12 String Guitar Guide: What You Need to Know

    Eastwood has manufactured and maintained a wide selection of 12 string guitars over the course of our history, so it's about time we did a comprehensive guide! Find out why you should play a 12 string guitar, who plays 12 string, and much more...

    Eastwood Surfcaster 12

    Picture: The now-discontinued Eastwood Surfcaster 12

    The distinct chime of a 12 string guitar has defined artists and respective genres for generations. Music fads have come and gone through the years, but this guitar innovation has held steady. Scores of artists can attest to the timeless magnetism a strum can produce - not to mention the instrument’s tidal wave of tones and overtones.

    Eastwood Guitars has a wide variety of electric 12 string guitars that both look amazing and sound fantastic - ensuring that any artist is able to express their unique musical style and personality.


    Well, it’s just what it sounds like! A 12 string guitar plays just like a standard 6-string, with all of the same chord and scale shapes. The important difference is that each of the 6 open notes are expressed in a closely set pair of strings, making 12 strings total. The first four notes from the top -- E-A-D-G -- are paired in octaves. The bottom two -- B & E -- are paired in unison.

    The neck is typically wider than a standard guitar to accommodate plenty of room to each of the 6 string pairs. The result of this configuration is a wall of sound with each strum and a bright chorus effect when playing single-note melodies.

    Eastwood Classic 12

    Picture: Eastwood Classic 12


    The 12 string guitar has a distinctive style of its own, and players through the years have turned to the instrument to give their recording or stage performance that little extra ‘something’ when filling out an arrangement. 12 string guitars can be heard all throughout popular music of the 20th and 21st centuries - from country and blues, to rock, pop, and perhaps most significantly, the folk rock movement of the 1960s.


    The 12 string guitar’s origin is a matter of debate. What we do know is that through the 19th and early 20th century, acoustic 12 string guitars were around, but not taken as seriously as their 6-string counterparts. The 1920s brought about a wave of popularity, though, with folk and blues singers such as Lead Belly and Blind Willie McTell displaying the power that the instrument lent when accompanying a solo vocal performance.

    With the growing popularity of the electric guitar in the 1950s and 60s, manufacturers began exploring guitar innovations that they could bring to the studio and stage in an electric capacity. After the release of The Beatles’ “A Hard Day’s Night,” (and the groundbreaking addition of a Rickenbacker 12 string guitar) the stage was set. Soon rock bands around the world were driving demand for the “12 string” sound.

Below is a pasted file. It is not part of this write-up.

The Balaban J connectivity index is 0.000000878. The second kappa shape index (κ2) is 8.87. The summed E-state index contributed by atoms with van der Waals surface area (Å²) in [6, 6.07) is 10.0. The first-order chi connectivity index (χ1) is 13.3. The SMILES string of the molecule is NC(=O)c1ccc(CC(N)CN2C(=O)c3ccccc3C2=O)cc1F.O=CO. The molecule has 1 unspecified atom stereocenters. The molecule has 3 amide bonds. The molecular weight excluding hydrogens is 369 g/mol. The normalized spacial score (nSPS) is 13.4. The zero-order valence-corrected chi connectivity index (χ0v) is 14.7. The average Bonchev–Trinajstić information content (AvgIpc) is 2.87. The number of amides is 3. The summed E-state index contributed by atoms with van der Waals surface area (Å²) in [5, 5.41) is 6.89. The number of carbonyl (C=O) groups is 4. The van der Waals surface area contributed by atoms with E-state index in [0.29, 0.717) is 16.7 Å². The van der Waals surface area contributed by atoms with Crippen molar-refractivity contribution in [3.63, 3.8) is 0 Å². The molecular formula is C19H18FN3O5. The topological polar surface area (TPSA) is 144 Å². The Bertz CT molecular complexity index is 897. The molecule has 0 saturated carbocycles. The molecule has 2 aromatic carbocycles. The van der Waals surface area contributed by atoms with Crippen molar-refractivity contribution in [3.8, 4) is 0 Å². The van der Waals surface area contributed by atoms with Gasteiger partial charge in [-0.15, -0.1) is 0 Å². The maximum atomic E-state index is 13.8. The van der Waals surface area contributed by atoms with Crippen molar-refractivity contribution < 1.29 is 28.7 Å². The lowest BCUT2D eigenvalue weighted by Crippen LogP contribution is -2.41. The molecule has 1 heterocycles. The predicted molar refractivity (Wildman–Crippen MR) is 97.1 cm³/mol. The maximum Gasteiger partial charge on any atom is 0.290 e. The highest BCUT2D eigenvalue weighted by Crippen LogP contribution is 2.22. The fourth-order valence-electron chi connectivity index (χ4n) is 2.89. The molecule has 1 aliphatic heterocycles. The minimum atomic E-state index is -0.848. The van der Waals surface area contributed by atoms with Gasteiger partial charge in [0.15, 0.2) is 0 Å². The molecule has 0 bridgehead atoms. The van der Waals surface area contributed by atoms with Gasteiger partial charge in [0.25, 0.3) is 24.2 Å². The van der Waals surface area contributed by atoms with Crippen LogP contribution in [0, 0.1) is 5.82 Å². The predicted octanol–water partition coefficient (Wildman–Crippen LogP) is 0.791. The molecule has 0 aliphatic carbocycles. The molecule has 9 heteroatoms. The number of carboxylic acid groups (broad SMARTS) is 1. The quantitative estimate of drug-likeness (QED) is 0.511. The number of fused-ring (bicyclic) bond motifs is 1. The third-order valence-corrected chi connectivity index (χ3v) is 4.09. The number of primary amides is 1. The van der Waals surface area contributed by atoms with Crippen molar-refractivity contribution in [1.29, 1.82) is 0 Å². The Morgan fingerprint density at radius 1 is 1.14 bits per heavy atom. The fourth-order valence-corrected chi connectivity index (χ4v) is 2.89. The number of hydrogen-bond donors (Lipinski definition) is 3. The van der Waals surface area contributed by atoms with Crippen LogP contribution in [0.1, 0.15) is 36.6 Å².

Picture: "Lead Belly": King of the 12 String Guitar



    As mentioned previously, the 12 string electric guitar found its first wave of widespread popularity in the mainstream of 60’s radio play, across the genres of rock, country, and the estuary between the two now known as “folk rock.”

    Rickenbacker and George Harrison may be the two entities most responsible for sparking the instrument’s journey into the limelight; however, the instrument quickly became closely associated with countless other musicians across the radio dial - Roger McGuinn of The Byrds, Tony Hicks of The Hollies, and Led Zepplin’s Jimmy Page, just to name a few.

    Picture: Rich Robinson and his Eastwood Classic 12

    People today may recognize and pin the sound to certain music memories. Maybe you associate it with Tom Petty’s Free Fallin’. Maybe it’s The Eagles’ Hotel California. The list is endless with artist-defining hits such as Bon Jovi’s Dead or Alive, Pink Floyd’s Wish You Were Here, and Boston’s More Than a Feeling. Songs that would absolutely not be the same without the use of a 12 string electric.

    "It’s a color you can use when you want to. It’s just there. I use it whenever it crosses my mind. I might jam half the set in rehearsal with one, just trying to see if it makes the right kind of thing." - Tom Petty (on the electric 12 string guitar)

    Picture: Tom Petty

    More recently, Eastwood has been the proud manufacturer of a field of varying 12 string designs spanning several product lines: Sidejack, MRG, and our Eastwood Classic line. Sergio Dias of Os Mutantes and Gabriel Lambert of Elephant Stone choose the Classic 12 when bringing a 12 string into the studio or onto the stage. Others prefer the sleek offset designs of the Surfcaster 12 or our Mosrite-inspired Sidejack 12. All of our 12 string guitars incorporate modern manufacturing and design techniques to deliver matchless electric instruments - built to last and destined to inspire creativity.

    What are you waiting for? Check out our selection of 12 string guitars here: